When The Play That Goes Wrong goes right, it means everything goes wrong and that’s alright by us. Are you still with us? We thought not.
There’s plenty of plays and musicals that could say they’re fun for all the family, but when you see The Play That Goes Wrong, you can appreciate that its intricately planned idiocy and cleverly choreographed slapstick can truly have people of all ages in stitches and for all the right reasons.
The play is about a fictional drama troupe who are performing their rendition of Murder At Haversham Manor, but as you might guess from the title, things don’t go to plan.
Explaining the cast is a bit like explaining Inception, but instead of dreams within dreams, there’s plays within plays and characters within characters.
Take Henry Shields for instance, Henry is the real human actor who plays Chris Bean, the head of the drama society who has organised the hammy 1920s mystery play, Murder At Haversham Manor.
In that play, Chris Bean is portraying Inspector Carter, a serious detective trying to find the culprit of a grizzly murder in the posh stately home. But thankfully you won’t have to worry about many of the characters, except those in the central play, Murder At Haversham Manor.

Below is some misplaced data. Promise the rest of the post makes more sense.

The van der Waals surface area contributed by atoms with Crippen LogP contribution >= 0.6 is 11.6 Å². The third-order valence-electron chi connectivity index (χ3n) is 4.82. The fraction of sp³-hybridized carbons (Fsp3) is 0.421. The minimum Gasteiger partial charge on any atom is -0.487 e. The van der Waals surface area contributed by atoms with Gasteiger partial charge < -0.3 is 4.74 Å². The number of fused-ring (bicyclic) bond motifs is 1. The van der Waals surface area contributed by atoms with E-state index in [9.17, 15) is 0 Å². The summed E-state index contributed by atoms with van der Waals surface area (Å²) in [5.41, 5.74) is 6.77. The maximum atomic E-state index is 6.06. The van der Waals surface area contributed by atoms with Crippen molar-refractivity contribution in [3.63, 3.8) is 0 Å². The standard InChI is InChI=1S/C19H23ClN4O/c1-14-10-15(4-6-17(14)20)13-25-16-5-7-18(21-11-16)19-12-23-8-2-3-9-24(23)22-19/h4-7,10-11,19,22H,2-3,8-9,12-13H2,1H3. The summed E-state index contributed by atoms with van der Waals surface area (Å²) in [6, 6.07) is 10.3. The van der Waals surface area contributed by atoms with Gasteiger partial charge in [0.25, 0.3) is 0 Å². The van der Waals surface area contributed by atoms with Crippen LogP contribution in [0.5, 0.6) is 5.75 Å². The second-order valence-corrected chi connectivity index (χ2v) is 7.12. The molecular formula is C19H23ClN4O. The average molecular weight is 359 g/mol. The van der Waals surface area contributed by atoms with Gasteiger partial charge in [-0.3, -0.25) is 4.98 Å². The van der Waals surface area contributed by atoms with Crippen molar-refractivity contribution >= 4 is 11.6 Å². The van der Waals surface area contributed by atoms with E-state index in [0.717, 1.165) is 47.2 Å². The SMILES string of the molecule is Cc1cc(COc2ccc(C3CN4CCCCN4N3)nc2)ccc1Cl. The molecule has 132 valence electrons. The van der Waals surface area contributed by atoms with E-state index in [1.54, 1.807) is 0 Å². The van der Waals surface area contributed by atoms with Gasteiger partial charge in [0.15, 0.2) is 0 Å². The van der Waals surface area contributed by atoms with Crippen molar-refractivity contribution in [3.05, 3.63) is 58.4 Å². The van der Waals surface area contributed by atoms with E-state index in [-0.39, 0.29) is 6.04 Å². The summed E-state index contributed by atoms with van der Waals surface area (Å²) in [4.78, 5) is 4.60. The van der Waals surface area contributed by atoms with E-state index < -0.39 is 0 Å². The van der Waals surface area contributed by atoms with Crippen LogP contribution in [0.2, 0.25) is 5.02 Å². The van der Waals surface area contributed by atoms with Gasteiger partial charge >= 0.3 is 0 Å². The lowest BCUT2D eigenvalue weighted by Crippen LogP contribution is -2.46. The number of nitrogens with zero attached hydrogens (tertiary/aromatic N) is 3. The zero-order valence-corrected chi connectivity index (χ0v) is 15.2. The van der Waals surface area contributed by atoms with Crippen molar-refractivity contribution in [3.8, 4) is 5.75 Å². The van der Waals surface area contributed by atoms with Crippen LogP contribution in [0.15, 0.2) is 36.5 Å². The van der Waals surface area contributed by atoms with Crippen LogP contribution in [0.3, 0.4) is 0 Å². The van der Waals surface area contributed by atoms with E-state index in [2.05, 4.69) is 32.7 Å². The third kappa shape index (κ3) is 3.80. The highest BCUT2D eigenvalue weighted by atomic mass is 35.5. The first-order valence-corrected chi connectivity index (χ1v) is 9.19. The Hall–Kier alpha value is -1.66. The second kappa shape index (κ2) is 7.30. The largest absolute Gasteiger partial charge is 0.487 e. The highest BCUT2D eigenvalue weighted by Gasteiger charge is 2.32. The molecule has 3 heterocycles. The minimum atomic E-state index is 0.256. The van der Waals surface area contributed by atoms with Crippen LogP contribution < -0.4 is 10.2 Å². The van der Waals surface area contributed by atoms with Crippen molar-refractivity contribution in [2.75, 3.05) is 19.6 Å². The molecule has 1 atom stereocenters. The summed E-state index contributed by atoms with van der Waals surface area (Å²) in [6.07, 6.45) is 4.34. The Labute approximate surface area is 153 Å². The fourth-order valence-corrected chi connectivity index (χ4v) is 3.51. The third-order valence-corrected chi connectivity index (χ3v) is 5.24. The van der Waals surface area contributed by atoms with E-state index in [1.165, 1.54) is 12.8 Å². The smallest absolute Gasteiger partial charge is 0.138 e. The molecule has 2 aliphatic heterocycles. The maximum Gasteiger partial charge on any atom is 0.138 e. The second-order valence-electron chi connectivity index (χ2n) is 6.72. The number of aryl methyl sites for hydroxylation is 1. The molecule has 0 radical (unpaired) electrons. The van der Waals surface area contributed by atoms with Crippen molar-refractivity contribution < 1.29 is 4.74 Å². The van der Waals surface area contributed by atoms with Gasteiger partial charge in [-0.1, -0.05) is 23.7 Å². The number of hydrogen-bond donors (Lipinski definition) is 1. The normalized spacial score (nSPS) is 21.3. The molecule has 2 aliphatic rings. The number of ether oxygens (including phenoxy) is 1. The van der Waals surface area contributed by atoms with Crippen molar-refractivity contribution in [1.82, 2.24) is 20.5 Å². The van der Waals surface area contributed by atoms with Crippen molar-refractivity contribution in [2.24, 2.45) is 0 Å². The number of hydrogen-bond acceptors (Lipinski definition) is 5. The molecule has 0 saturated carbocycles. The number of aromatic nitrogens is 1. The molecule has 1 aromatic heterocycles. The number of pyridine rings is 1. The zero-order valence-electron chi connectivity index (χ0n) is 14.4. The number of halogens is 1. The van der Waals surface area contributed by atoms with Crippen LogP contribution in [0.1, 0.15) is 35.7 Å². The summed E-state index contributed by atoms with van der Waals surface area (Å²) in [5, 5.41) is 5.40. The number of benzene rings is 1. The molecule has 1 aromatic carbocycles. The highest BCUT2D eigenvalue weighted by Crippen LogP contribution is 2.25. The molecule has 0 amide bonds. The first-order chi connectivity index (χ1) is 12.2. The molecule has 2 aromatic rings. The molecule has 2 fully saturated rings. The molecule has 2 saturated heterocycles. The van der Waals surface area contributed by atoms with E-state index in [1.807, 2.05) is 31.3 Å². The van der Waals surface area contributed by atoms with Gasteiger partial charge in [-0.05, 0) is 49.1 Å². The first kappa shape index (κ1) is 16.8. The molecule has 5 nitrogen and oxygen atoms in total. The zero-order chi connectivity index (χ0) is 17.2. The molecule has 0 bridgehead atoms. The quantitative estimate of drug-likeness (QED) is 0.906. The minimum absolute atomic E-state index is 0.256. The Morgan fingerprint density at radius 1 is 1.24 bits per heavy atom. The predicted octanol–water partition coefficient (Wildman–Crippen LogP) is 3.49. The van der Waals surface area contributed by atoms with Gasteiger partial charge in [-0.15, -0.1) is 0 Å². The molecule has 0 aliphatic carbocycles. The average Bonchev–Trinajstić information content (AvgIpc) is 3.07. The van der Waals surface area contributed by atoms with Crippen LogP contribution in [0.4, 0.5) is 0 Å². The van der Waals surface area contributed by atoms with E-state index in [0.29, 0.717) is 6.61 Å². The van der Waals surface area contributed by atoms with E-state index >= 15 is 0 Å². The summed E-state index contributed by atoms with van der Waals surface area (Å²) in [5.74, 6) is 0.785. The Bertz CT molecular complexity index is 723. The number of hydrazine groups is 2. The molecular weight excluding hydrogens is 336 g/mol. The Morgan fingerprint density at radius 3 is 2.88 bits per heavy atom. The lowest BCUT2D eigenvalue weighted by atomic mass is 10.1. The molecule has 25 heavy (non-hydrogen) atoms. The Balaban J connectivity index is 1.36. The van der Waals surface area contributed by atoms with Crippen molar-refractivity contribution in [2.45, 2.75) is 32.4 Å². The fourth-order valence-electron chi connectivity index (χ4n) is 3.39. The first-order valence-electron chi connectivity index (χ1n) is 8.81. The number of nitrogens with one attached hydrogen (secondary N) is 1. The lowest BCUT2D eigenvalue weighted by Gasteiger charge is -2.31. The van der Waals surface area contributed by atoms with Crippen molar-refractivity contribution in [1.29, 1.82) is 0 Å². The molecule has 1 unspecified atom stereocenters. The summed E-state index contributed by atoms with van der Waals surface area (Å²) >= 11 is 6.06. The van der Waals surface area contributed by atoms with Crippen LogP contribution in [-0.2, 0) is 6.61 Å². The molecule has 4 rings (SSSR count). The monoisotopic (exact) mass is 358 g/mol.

As the actors make their way through the plot everything that could go wrong, does go wrong. Lines, props and sometimes even clothes are forgotten, shy stand-ins are forced into limelight and an excellent Lighting And Sound Technician has to constantly intervene in the show to (sometimes) avoid people getting injured.
The play constantly breaks the fourth wall, either by having having the haphazard actors get caught up with applauding themselves mid-scene, or even by directly addressing the audience, when they begin to shout encouragement and argue that this play is much more like a panto. But thankfully, The Play That Goes Wrong, isn’t a panto, it’s so much smarter than that.
Children will laugh at the slapstick, adults will laugh at the terrible attempts to pronounce long words and the whole family will crack up at the sheer chaos and frustration that erupts between the cast, as Murder At Haversham Manor goes wrong the whole play gets weirdly better.
Once you get your head around the premise, it’s one of the best times to be had in West End theatres. It’s clever, raucously funny and unlike anything you’ll have seen before.
The play’s run has even been extended until September 2015, so there’s plenty of time to catch it. There’s even family tickets available for under £100.
And luckily the show even has a spin-off, Peter Pan Goes Wrong and it’s heading on a tour around the UK. So if you can’t make it down to London, it’s probably worth checking out their treatment of Disney’s beloved boy hero sometime soon.